There are games with difficulty settings and then there are games that are difficult to play, Rack N Ruin is one of the latter. On first glance Rack N Ruin looks reminiscent of the early Zelda games, a top down action adventure but where Zelda was the hero you play a villain, a villain by the name of Rack. Will this be the game where a villain actually reigns supreme? Well, that’s what the rest of the review is for.
You play as Rack, a demon servant who is sent to various worlds to conquer and ravage them in the name of your master i.e. Ruin. You have been given the task of turning all that is good in the world to darkness, if you don’t then you will banished. As mentioned before all the action takes place from a top down perspective in a very Zelda-esque way. You have to navigate your way round destroying various enemies(goodies?) as you progress along your adventure of pain.
Rack N Ruin is a hard game, there’s very little in terms of guidance and the enemies get harder to beat very quickly. You will die a lot and will become very frustrated with how few and far the checkpoints are. A major issue with Rack N Ruin is the lack of where you need to go, the map is useless and you’ll find yourself getting lost and going back over various areas you’ve already been through. The signs you come across contain pitiful information such as ‘Go South’, that’s a great sign if there was something else besides enemies when you ‘Go South’. There’s just a complete lack of information in regards to what your weapons do and where you’re suppose to go. There’s a witch who sells things but you rarely have enough information available to let you know whether something is worth buying or not, even finding where the witch is on a map is not mentioned anywhere. Also the worlds you traverse are not that open, you usually have one or two paths to follow with not much manoeuvrability, you would have thought that would have made it easier to head towards your destination, it doesn’t.
A clever concept you’ll find as you move forward with Rack N Ruin is that there are quests that can be completed but remember you’re the villain so if you’re told to find something you actually end up destroying it. There are many puzzles to get past, it’s a good range and probably one of the least frustrating and more innovative part of Rack N Ruin. Unfortunately to get to the puzzle elements of Rack N Ruin you need to try to get through a lot of combat, a lot of repetitive and unfulfilling combat. Being a villain you would hope that Rack would have some good weapons and lots of them, that’s not the case. Your melee attack is pretty useless especially when there are multiple foes. The enemies are multiple in number, the best tactic is to go in get a couple of shots off, back away let them come at you (don’t let too many chase you though) and then go back in and hit them again, repeat. The fighting is just repetitive at best and frustrating mundane at its worst. Although the attacking bunnies is quite funny to begin with, they latch on and you have to shake them off.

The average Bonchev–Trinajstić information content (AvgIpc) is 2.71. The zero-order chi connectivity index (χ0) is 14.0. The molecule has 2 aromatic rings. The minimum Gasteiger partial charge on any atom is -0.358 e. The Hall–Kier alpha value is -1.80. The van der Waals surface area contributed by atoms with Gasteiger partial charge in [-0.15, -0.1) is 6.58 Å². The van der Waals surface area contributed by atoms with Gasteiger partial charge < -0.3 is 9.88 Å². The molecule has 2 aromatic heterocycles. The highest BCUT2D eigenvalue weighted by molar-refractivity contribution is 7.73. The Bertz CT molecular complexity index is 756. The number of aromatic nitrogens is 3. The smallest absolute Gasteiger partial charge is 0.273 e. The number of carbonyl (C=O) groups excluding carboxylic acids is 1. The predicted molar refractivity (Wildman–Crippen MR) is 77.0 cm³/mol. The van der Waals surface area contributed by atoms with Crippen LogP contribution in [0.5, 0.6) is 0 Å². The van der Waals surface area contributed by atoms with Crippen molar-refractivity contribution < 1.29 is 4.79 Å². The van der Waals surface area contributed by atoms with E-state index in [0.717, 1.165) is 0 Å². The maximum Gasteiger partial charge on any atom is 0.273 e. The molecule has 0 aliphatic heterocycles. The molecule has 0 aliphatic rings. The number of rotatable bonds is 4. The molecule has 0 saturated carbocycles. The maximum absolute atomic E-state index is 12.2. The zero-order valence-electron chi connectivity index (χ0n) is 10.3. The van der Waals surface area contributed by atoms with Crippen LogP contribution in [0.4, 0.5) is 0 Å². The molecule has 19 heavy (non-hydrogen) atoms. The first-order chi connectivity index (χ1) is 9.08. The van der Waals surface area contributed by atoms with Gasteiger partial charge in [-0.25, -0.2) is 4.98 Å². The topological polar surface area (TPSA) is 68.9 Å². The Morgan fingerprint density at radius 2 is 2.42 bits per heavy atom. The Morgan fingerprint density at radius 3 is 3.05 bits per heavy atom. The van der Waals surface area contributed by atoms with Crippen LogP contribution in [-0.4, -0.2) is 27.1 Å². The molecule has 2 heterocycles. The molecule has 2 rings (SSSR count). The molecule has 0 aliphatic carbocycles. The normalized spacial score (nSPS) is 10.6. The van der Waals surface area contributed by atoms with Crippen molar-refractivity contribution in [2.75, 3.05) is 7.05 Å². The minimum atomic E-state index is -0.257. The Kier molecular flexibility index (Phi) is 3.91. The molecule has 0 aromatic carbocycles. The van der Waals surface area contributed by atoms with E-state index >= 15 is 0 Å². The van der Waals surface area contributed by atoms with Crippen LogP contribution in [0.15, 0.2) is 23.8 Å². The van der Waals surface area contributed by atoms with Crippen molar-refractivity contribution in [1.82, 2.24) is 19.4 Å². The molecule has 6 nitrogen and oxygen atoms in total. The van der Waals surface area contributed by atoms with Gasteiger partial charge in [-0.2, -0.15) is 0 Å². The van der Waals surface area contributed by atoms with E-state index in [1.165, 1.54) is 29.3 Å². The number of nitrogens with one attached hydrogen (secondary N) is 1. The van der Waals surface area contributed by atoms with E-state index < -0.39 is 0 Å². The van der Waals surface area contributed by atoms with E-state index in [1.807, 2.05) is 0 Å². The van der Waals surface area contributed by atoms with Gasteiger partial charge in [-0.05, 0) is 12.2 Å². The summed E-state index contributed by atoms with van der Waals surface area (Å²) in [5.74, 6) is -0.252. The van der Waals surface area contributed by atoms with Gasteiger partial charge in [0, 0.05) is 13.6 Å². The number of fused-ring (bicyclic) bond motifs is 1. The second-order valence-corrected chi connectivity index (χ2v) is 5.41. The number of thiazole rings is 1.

The worlds themselves are reasonably varied, the enemies are fairly innovative in design whilst the changes between the light and dark is quite cool. The combat effects are minimalist but at least it makes it easier to know who you’re hitting. Rack N Ruin is very text heavy and reminiscent of old school adventure games, although make sure you don’t skip the dialogue as you may miss something important, something that won’t be explained whilst you’re in the world.
Rack N Ruin is a throwback to a simpler but much more difficult gaming time. There are various parts that are enjoyable but there’s also too many times Rack N Ruin becomes to frustrating to play, maybe that’s why there aren’t many games where you play the villain, because the villain shouldn’t win and Rack N Ruin does its best to play it that way. If you miss the old school Zelda days then Rack N Ruin will bring back some good memories but they’ll be interspersed by several very frustrating moments along the way.
REVIEW CODE: Here at Brash Games we have a strict Review Code policy, Paul Ryan owner / editor is the only member of staff at Brash Games permitted to obtain review code and distribute it within the Brash Games review team. No other person is permitted to request review code and or send review links or contact the publishers in any way whatsoever. Should you wish to send us review code please email paulryan-at-brashgames.co.uk.
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